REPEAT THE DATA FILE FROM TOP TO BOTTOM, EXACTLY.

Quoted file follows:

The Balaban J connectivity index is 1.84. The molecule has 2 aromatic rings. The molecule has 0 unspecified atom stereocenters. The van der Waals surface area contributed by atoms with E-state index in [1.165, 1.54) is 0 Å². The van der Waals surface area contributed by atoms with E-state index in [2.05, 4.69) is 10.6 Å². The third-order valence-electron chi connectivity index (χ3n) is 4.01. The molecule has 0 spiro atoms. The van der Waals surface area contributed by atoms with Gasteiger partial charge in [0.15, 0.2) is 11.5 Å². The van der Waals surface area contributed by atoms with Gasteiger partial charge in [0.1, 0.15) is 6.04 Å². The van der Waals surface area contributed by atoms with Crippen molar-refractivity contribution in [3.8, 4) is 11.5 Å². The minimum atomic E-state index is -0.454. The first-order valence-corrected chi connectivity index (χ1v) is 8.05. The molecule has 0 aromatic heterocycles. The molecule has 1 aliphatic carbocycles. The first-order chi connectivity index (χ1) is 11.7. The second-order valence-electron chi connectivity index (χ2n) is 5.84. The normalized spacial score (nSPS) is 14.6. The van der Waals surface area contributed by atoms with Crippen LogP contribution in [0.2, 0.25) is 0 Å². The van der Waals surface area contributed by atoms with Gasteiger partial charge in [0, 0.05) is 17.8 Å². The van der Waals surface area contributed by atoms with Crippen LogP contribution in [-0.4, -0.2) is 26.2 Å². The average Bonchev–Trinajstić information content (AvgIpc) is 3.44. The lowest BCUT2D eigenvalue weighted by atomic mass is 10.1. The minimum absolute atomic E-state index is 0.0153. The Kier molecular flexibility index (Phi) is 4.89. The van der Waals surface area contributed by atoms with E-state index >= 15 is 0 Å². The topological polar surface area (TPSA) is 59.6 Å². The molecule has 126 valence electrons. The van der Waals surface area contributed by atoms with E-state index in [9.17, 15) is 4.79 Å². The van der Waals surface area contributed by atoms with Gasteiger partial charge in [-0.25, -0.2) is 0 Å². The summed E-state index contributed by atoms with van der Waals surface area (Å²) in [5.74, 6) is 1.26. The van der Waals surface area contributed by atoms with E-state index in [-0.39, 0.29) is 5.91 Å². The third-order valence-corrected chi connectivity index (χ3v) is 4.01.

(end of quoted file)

The Balaban J connectivity index is 1.84. The molecule has 2 aromatic rings. The molecule has 0 unspecified atom stereocenters. The van der Waals surface area contributed by atoms with E-state index in [1.165, 1.54) is 0 Å². The van der Waals surface area contributed by atoms with E-state index in [2.05, 4.69) is 10.6 Å². The third-order valence-electron chi connectivity index (χ3n) is 4.01. The molecule has 0 spiro atoms. The van der Waals surface area contributed by atoms with Gasteiger partial charge in [0.15, 0.2) is 11.5 Å². The van der Waals surface area contributed by atoms with Gasteiger partial charge in [0.1, 0.15) is 6.04 Å². The van der Waals surface area contributed by atoms with Crippen molar-refractivity contribution in [3.8, 4) is 11.5 Å². The minimum atomic E-state index is -0.454. The first-order valence-corrected chi connectivity index (χ1v) is 8.05. The molecule has 0 aromatic heterocycles. The molecule has 1 aliphatic carbocycles. The first-order chi connectivity index (χ1) is 11.7. The second-order valence-electron chi connectivity index (χ2n) is 5.84. The normalized spacial score (nSPS) is 14.6. The van der Waals surface area contributed by atoms with Crippen LogP contribution in [0.2, 0.25) is 0 Å². The van der Waals surface area contributed by atoms with Gasteiger partial charge in [0, 0.05) is 17.8 Å². The van der Waals surface area contributed by atoms with Crippen LogP contribution in [-0.4, -0.2) is 26.2 Å². The average Bonchev–Trinajstić information content (AvgIpc) is 3.44. The lowest BCUT2D eigenvalue weighted by atomic mass is 10.1. The minimum absolute atomic E-state index is 0.0153. The Kier molecular flexibility index (Phi) is 4.89. The van der Waals surface area contributed by atoms with E-state index >= 15 is 0 Å². The topological polar surface area (TPSA) is 59.6 Å². The molecule has 126 valence electrons. The van der Waals surface area contributed by atoms with E-state index in [9.17, 15) is 4.79 Å². The van der Waals surface area contributed by atoms with Gasteiger partial charge in [-0.25, -0.2) is 0 Å². The summed E-state index contributed by atoms with van der Waals surface area (Å²) in [5.74, 6) is 1.26. The van der Waals surface area contributed by atoms with E-state index in [-0.39, 0.29) is 5.91 Å². The third-order valence-corrected chi connectivity index (χ3v) is 4.01.